"I Believe in Symmetry" as written by and Conor Oberst....
Some plans were made and rice was thrown
A house was built, a baby born
How time can move both fast and slow amazes me
And so I raise my glass to symmetry
To the second hand and its accuracy
To the actual size of everything
The desert is the sand

You can't hold it in your hand
It won't bow to your demands
There's no difference you can make
There's no difference you can make
And if it seems like an accident
A collage of senselessness
You weren't looking hard enough
I wasn't looking hard enough

An argument for consciousness
The instinct of the blind insect
Who makes love to the flowerbad
And dies in the first freeze
I want to learn such simple things
No politics, no history
So what I want and what I need
Can finally be the same
I just got myself to blame
Give everything up to fate
When there's choices I can make
When there's choices I can make
Now my heart needs a polygraph
I'm so eager to pack my bags
When I really want to stay

The arc of time, the stench of sex
The innocence you can't protect
Each quarter note, each marble step
Walk up and down that lonely treble clef
Each one and the next one
Each one and the next one to arrive

An argument for consciousness
The instinct of the blind insect
Who never thinks not to accept
His faith, that's faith
There's happiness in death
You get to the next one
You get to the next on down the line

When levity, I'm longing that
It steals each dream inside my head
My morning water don't forget
On silver stars I wish and wish and wish
From one to the next one
From one to the next right down the line

Lyrics submitted by apocalypse84

"I Believe in Symmetry" as written by Conor Oberst

Lyrics © Sony/ATV Music Publishing LLC

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I Believe in Symmetry song meanings
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  • +4
    General CommentI think that Conor is really only saying one thing in this song. Imo it's not about free will versus determinism, it's about how both of them mesh together to make our lives. Our fates are determined already. Nothing is left up to chance, nothing is random, nothing happens by accident. Every second of the day is already planned out. Everything is inevitable, including death. The free will is how you choose to interpret this and whether or not you accept it. I think he's saying more that our thoughts and conclusions about fate are free will, not fate itself. Whether it's because of Science or some higher-being, what will happen will happen. You just have to choose whether or not to accept it.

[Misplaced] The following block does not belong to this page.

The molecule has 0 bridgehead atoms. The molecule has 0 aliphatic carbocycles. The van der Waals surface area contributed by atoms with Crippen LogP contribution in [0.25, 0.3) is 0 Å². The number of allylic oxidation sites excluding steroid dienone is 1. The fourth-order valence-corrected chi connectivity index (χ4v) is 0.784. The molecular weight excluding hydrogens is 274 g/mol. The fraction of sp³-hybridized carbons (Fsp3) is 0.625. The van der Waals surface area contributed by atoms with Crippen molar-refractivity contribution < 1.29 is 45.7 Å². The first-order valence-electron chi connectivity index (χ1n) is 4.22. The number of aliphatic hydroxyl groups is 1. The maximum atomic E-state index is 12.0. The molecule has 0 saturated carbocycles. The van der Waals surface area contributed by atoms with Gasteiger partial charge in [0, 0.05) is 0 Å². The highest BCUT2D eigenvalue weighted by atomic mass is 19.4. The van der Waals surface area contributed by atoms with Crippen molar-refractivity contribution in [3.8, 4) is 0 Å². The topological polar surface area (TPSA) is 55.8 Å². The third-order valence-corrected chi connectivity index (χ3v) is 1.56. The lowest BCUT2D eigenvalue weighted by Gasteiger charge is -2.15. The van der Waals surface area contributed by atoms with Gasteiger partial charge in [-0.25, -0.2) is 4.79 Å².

If you go off of this, he's also sort of saying that as long as you've chosen something to believe in, you're correct. Whether you want to believe in God or Shiva or Zeus, or maybe you've simply decided to devote your life to Science. It doesn't really matter what you choose, your fate is determined either way.

    That's just how it seems to me. I'd rather think that he meshed the two ideas instead of having two conflicting views in the song. I get that no one can know for sure whether or not fate has planned out our lives already, so it makes sense that he hasn't really come to terms with it in the song, but I don't see the point of him arguing both sides as conflicting ideas. I'd rather believe that he's saying they're both right in their own way.
    alyssarcasticon August 02, 2010   Link
  • +3
    General CommentThis, to me, is the most comforting song in the English language.
    Grottolaon October 01, 2010   Link
  • +2
    General CommentI think the word symmetry is an indication that everyone has a fate planned for them, and everything that happens, happens for a reason.
    daddysgunon February 16, 2005   Link
  • +1
    General CommentThe line is actually; " no politics, no history" as someone said a few posts ago- think about it- it fits with the philosophy of the song which is about shedding the unnessecary in one's life.

    The first part is not nessecarily pro science ( in my opinion- as all of this is) so much as a epiphany- Conor is celebrating the sheer simplicity of the universe in that some things are constants. Sometimes when the sheer simple brilliance of something hits you, it's almost spititual.
    ziggywonder79on August 05, 2005   Link
  • +1
    General Commentthis song is about how everything in life is planned, everything makes sense.
    nothing happens by accident.

    'You can't hold it in your hand
    It won't bow to your demands
    There's no difference you can make
    There's no difference you can make
    And if it seems like an accident
    A collage of senselessness
    You weren't looking hard enough
    I wasn't looking hard enough'

    meaning that destingy is not something you can hold, something you can try to contain. you cannot force it to change, if something is meant to happen, it will happen. it is something so much larger than everybody on this earth. if you believe that something that happened is just pure luck, or that it must have been an accident, then 'you arent looking hard enough.'
    life is a perfect balance of things happening in order for other things to happen. if all events were random then the world would have fallen apart years ago. this doesnt mean that you should stop taking life into your own hands and making choices, it just means that everything that is meant to happen will happen, + even if it seems like a mistake it was mean to happen.

    'The instinct of the blind insect
    Who never thinks not to accept its fate, that's faith'

    cant even put into words what this line means. you just need to read into it.
    mrs.lazzaraon October 13, 2007   Link
  • +1
    General CommentOk...so here's my attempt at interpreting these lyrics